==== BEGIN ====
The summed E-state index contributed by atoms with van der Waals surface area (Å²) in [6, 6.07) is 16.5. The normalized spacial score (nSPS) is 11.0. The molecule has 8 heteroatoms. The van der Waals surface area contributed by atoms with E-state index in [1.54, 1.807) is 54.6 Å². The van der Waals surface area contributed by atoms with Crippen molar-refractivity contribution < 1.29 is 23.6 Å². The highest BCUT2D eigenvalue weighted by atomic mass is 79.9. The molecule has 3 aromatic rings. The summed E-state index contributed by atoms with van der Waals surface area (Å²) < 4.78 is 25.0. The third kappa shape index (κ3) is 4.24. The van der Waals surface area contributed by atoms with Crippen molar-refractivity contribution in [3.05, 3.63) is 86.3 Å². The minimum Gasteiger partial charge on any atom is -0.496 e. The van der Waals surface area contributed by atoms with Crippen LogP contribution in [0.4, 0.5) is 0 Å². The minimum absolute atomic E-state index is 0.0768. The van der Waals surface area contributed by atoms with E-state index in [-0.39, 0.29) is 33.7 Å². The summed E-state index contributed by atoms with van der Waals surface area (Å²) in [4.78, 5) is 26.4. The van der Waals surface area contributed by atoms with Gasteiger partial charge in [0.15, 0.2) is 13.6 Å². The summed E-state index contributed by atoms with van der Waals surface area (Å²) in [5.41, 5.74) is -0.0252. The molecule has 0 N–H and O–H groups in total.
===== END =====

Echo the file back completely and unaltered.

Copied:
The summed E-state index contributed by atoms with van der Waals surface area (Å²) in [6, 6.07) is 16.5. The normalized spacial score (nSPS) is 11.0. The molecule has 8 heteroatoms. The van der Waals surface area contributed by atoms with E-state index in [1.54, 1.807) is 54.6 Å². The van der Waals surface area contributed by atoms with Crippen molar-refractivity contribution < 1.29 is 23.6 Å². The highest BCUT2D eigenvalue weighted by atomic mass is 79.9. The molecule has 3 aromatic rings. The summed E-state index contributed by atoms with van der Waals surface area (Å²) < 4.78 is 25.0. The third kappa shape index (κ3) is 4.24. The van der Waals surface area contributed by atoms with Crippen molar-refractivity contribution in [3.05, 3.63) is 86.3 Å². The minimum Gasteiger partial charge on any atom is -0.496 e. The van der Waals surface area contributed by atoms with Crippen LogP contribution in [0.4, 0.5) is 0 Å². The minimum absolute atomic E-state index is 0.0768. The van der Waals surface area contributed by atoms with E-state index in [-0.39, 0.29) is 33.7 Å². The summed E-state index contributed by atoms with van der Waals surface area (Å²) in [4.78, 5) is 26.4. The van der Waals surface area contributed by atoms with Gasteiger partial charge in [0.15, 0.2) is 13.6 Å². The summed E-state index contributed by atoms with van der Waals surface area (Å²) in [5.41, 5.74) is -0.0252. The molecule has 0 N–H and O–H groups in total.